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Physiol Behav. 2018 May 15;189:99-106. doi: 10.1016/j.physbeh.2018.03.014. Epub 2018 Mar 13.

A one-year resistance training program following weight loss has no significant impact on body composition and energy expenditure in postmenopausal women living with overweight and obesity.

Author information

1
School of Human Kinetics, Faculty of Health Sciences, University of Ottawa, Ottawa, Canada.
2
Institut de recherches cliniques de Montréal (IRCM), Montreal, Canada.
3
Faculty of physical activity sciences, University of Sherbrooke, Sherbrooke, Canada; Research Center on Aging, Health and Social Services Centre, University institute of geriatrics of Sherbrooke, Sherbrooke, Canada.
4
Department of Kinesiology, Université de Montréal, Montreal, Canada.
5
School of Human Kinetics, Faculty of Health Sciences, University of Ottawa, Ottawa, Canada; Institut du Savoir Montfort, Ottawa, Canada.
6
Institut de recherches cliniques de Montréal (IRCM), Montreal, Canada; Department of Nutrition, Université de Montréal, Montreal, Canada; Research Center of the Centre Hospitalier de l'Université de Montréal (CRCHUM), Montreal, Canada; Montreal Diabetes Research Center, Montréal, Canada.
7
School of Human Kinetics, Faculty of Health Sciences, University of Ottawa, Ottawa, Canada. Electronic address: edoucet@uottawa.ca.

Abstract

Resistance training (RT) has been shown to decrease fat mass (FM), and increase fat-free mass (FFM), which can be a useful for weight loss maintenance.

OBJECTIVE:

To examine the effects of a 1-year RT intervention on weight loss maintenance following a 6-month dietary weight loss intervention.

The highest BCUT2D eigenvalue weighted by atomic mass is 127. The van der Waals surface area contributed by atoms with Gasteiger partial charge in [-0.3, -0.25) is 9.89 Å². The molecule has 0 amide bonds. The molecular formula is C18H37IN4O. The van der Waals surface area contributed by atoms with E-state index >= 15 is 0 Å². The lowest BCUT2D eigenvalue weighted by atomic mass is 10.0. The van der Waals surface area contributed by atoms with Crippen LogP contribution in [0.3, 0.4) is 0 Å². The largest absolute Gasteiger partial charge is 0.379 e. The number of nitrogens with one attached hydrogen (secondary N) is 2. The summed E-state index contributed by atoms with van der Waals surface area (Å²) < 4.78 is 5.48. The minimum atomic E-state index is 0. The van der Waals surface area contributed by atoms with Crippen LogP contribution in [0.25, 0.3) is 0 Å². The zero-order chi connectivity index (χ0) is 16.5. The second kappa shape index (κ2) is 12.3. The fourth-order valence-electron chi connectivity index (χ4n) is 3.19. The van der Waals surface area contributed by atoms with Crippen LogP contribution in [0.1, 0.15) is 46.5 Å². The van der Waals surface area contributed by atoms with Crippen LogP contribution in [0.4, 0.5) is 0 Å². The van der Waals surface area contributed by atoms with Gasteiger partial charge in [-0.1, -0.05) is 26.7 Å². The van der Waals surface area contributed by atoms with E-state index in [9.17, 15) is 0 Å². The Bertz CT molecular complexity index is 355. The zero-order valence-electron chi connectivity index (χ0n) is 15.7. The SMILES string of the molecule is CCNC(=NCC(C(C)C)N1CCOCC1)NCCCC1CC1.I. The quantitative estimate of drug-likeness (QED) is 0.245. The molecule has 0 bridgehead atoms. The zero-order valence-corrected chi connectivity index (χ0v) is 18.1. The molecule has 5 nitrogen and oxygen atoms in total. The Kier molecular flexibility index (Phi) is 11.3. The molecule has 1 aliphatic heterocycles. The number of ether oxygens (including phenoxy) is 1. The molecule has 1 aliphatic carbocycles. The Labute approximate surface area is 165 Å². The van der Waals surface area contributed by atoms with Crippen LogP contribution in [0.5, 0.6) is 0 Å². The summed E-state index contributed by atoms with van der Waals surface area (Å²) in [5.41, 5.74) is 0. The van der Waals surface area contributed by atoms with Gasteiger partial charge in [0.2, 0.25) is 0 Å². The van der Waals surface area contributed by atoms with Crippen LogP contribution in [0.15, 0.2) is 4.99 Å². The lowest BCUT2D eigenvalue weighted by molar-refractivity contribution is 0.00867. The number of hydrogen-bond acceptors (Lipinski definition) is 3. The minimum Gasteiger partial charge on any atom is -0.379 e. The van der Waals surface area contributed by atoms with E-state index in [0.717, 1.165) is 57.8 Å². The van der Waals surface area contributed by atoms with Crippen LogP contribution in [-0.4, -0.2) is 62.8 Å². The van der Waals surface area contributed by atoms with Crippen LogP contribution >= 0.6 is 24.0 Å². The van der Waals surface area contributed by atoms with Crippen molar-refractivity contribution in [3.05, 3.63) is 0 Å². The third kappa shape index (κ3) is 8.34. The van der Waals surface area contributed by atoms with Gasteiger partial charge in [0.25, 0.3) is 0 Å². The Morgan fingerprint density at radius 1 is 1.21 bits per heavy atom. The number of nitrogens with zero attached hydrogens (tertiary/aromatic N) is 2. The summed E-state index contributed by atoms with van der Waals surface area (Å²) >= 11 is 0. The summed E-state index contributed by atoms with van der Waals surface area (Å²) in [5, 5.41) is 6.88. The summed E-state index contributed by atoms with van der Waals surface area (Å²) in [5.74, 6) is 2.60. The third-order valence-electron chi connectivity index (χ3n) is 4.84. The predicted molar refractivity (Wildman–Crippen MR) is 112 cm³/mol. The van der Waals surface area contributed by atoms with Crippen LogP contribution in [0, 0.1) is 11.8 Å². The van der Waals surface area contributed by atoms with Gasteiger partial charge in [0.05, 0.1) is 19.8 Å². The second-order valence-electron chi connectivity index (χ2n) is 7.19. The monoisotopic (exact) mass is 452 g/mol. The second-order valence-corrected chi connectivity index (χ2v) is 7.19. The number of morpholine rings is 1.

DESIGN:

Following a 6-month dietary weight loss intervention (-6% ± 5.8; 5.05 kg ± 4.45), 70 postmenopausal women living with overweight or obesity were randomized to a control group (n = 34) or a RT group (n = 36) (3×/week first 6 months, 2×/week last 6 months, 70-80% of 1-repetition maximum). Body composition (DXA), abdominal visceral adipose tissue (VAT) and subcutaneous adipose tissue (SAT) (CT scan), resting energy expenditure (EE) (indirect calorimetry), physical activity EE and total daily EE were measured (doubly-labelled water).

RESULTS:

A total of 54 participants completed the study (control group n = 29; RT group n = 25) and compliance to the RT program was on average 64%. Significant regains were noted for body weight 0.98 (3.71) kg vs. 1.33 (3.94) kg and FM regain 1.32 (2.69) kg vs. 0.81 (3.26) kg in control and RT groups after the 1-year weight maintenance phase. No group differences were noted. Resting EE and total daily EE did not change after the weight maintenance phase, and no differences were observed between groups. Both groups had significantly greater than predicted decrease in resting EE after the 6-month dietary intervention and at the end of the 1-year weight-loss maintenance phase.

CONCLUSIONS:

Our results suggest that a 1-year RT intervention following a 6-month dietary weight loss intervention does not improve weight loss maintenance, body composition or EE in post-menopausal women living with overweight or obesity.

KEYWORDS:

Obesity; Postmenopausal women; Resistance training; Weight loss maintenance

PMID:
29549030
DOI:
10.1016/j.physbeh.2018.03.014
[Indexed for MEDLINE]

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